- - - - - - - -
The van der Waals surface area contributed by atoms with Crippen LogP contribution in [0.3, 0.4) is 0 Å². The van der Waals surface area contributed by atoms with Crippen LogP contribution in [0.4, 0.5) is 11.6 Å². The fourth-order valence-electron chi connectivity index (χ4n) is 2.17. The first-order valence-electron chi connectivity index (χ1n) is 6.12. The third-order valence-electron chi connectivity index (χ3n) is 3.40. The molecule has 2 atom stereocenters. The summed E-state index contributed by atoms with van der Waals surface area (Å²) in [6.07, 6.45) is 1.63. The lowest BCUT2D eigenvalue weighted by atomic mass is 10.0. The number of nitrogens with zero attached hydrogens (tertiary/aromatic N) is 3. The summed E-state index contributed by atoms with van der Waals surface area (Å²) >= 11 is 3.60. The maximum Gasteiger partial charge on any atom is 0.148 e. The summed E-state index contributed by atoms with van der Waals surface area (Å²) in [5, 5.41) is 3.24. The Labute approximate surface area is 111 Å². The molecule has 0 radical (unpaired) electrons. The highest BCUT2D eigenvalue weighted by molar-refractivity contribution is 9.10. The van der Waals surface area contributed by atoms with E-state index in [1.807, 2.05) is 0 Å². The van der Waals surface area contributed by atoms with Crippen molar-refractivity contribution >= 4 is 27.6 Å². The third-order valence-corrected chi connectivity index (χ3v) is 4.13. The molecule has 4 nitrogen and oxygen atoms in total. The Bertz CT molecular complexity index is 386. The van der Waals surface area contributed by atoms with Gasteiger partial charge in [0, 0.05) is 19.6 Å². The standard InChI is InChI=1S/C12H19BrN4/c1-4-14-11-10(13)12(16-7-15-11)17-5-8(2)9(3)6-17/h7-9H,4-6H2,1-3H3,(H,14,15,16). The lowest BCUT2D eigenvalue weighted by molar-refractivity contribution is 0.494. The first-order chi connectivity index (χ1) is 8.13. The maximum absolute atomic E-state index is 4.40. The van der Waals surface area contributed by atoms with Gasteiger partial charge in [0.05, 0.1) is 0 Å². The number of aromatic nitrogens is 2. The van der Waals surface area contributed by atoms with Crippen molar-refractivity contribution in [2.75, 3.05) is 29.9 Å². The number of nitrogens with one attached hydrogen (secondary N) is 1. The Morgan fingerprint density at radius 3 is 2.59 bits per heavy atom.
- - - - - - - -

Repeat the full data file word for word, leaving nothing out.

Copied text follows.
The van der Waals surface area contributed by atoms with Crippen LogP contribution in [0.3, 0.4) is 0 Å². The van der Waals surface area contributed by atoms with Crippen LogP contribution in [0.4, 0.5) is 11.6 Å². The fourth-order valence-electron chi connectivity index (χ4n) is 2.17. The first-order valence-electron chi connectivity index (χ1n) is 6.12. The third-order valence-electron chi connectivity index (χ3n) is 3.40. The molecule has 2 atom stereocenters. The summed E-state index contributed by atoms with van der Waals surface area (Å²) in [6.07, 6.45) is 1.63. The lowest BCUT2D eigenvalue weighted by atomic mass is 10.0. The number of nitrogens with zero attached hydrogens (tertiary/aromatic N) is 3. The summed E-state index contributed by atoms with van der Waals surface area (Å²) >= 11 is 3.60. The maximum Gasteiger partial charge on any atom is 0.148 e. The summed E-state index contributed by atoms with van der Waals surface area (Å²) in [5, 5.41) is 3.24. The Labute approximate surface area is 111 Å². The molecule has 0 radical (unpaired) electrons. The highest BCUT2D eigenvalue weighted by molar-refractivity contribution is 9.10. The van der Waals surface area contributed by atoms with E-state index in [1.807, 2.05) is 0 Å². The van der Waals surface area contributed by atoms with Crippen molar-refractivity contribution >= 4 is 27.6 Å². The third-order valence-corrected chi connectivity index (χ3v) is 4.13. The molecule has 4 nitrogen and oxygen atoms in total. The Bertz CT molecular complexity index is 386. The van der Waals surface area contributed by atoms with Gasteiger partial charge in [0, 0.05) is 19.6 Å². The standard InChI is InChI=1S/C12H19BrN4/c1-4-14-11-10(13)12(16-7-15-11)17-5-8(2)9(3)6-17/h7-9H,4-6H2,1-3H3,(H,14,15,16). The lowest BCUT2D eigenvalue weighted by molar-refractivity contribution is 0.494. The first-order chi connectivity index (χ1) is 8.13. The maximum absolute atomic E-state index is 4.40. The van der Waals surface area contributed by atoms with Gasteiger partial charge in [0.05, 0.1) is 0 Å². The number of aromatic nitrogens is 2. The van der Waals surface area contributed by atoms with Crippen molar-refractivity contribution in [2.75, 3.05) is 29.9 Å². The number of nitrogens with one attached hydrogen (secondary N) is 1. The Morgan fingerprint density at radius 3 is 2.59 bits per heavy atom.